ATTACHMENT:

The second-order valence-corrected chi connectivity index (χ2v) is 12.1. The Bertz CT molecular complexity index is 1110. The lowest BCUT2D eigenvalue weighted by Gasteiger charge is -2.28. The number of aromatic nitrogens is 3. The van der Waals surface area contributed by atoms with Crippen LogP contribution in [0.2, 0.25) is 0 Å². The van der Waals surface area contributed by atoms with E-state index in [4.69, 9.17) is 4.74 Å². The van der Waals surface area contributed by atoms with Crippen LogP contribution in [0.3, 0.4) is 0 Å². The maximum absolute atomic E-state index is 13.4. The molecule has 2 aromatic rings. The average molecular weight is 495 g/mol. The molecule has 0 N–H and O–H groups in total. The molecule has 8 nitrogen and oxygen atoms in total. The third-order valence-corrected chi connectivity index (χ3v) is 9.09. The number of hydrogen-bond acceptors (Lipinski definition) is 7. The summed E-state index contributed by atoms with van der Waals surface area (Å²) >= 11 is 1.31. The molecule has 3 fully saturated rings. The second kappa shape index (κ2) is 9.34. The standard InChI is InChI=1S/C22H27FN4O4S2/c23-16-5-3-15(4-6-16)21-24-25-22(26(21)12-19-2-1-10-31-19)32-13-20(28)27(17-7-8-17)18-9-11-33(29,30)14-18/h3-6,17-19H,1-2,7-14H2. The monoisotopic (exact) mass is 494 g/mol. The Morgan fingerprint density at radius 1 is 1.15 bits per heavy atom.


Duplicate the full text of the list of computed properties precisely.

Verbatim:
The second-order valence-corrected chi connectivity index (χ2v) is 12.1. The Bertz CT molecular complexity index is 1110. The lowest BCUT2D eigenvalue weighted by Gasteiger charge is -2.28. The number of aromatic nitrogens is 3. The van der Waals surface area contributed by atoms with Crippen LogP contribution in [0.2, 0.25) is 0 Å². The van der Waals surface area contributed by atoms with E-state index in [4.69, 9.17) is 4.74 Å². The van der Waals surface area contributed by atoms with Crippen LogP contribution in [0.3, 0.4) is 0 Å². The maximum absolute atomic E-state index is 13.4. The molecule has 2 aromatic rings. The average molecular weight is 495 g/mol. The molecule has 0 N–H and O–H groups in total. The molecule has 8 nitrogen and oxygen atoms in total. The third-order valence-corrected chi connectivity index (χ3v) is 9.09. The number of hydrogen-bond acceptors (Lipinski definition) is 7. The summed E-state index contributed by atoms with van der Waals surface area (Å²) >= 11 is 1.31. The molecule has 3 fully saturated rings. The second kappa shape index (κ2) is 9.34. The standard InChI is InChI=1S/C22H27FN4O4S2/c23-16-5-3-15(4-6-16)21-24-25-22(26(21)12-19-2-1-10-31-19)32-13-20(28)27(17-7-8-17)18-9-11-33(29,30)14-18/h3-6,17-19H,1-2,7-14H2. The monoisotopic (exact) mass is 494 g/mol. The Morgan fingerprint density at radius 1 is 1.15 bits per heavy atom.